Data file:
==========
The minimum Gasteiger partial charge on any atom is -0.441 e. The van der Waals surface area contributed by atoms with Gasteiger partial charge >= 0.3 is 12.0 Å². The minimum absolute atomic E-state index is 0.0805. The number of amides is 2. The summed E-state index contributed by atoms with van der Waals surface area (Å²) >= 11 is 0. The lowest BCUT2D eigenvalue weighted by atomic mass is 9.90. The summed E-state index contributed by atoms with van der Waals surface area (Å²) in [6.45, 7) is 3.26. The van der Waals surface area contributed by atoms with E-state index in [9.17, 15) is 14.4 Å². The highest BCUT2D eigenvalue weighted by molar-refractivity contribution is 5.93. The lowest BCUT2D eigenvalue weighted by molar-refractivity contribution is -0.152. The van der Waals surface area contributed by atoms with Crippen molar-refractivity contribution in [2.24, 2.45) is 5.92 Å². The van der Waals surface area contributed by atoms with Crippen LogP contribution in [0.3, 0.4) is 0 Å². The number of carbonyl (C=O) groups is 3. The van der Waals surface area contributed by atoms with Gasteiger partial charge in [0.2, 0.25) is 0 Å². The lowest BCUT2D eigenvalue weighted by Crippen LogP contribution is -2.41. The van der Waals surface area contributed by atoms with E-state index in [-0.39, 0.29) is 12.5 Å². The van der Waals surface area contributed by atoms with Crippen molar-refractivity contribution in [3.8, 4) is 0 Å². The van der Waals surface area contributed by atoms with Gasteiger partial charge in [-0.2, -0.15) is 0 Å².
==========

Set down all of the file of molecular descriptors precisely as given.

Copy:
The minimum Gasteiger partial charge on any atom is -0.441 e. The van der Waals surface area contributed by atoms with Gasteiger partial charge >= 0.3 is 12.0 Å². The minimum absolute atomic E-state index is 0.0805. The number of amides is 2. The summed E-state index contributed by atoms with van der Waals surface area (Å²) >= 11 is 0. The lowest BCUT2D eigenvalue weighted by atomic mass is 9.90. The summed E-state index contributed by atoms with van der Waals surface area (Å²) in [6.45, 7) is 3.26. The van der Waals surface area contributed by atoms with E-state index in [9.17, 15) is 14.4 Å². The highest BCUT2D eigenvalue weighted by molar-refractivity contribution is 5.93. The lowest BCUT2D eigenvalue weighted by molar-refractivity contribution is -0.152. The van der Waals surface area contributed by atoms with Crippen molar-refractivity contribution in [2.24, 2.45) is 5.92 Å². The van der Waals surface area contributed by atoms with Crippen LogP contribution in [0.3, 0.4) is 0 Å². The number of carbonyl (C=O) groups is 3. The van der Waals surface area contributed by atoms with Gasteiger partial charge in [0.2, 0.25) is 0 Å². The lowest BCUT2D eigenvalue weighted by Crippen LogP contribution is -2.41. The van der Waals surface area contributed by atoms with E-state index in [-0.39, 0.29) is 12.5 Å². The van der Waals surface area contributed by atoms with Crippen molar-refractivity contribution in [3.8, 4) is 0 Å². The van der Waals surface area contributed by atoms with Gasteiger partial charge in [-0.2, -0.15) is 0 Å².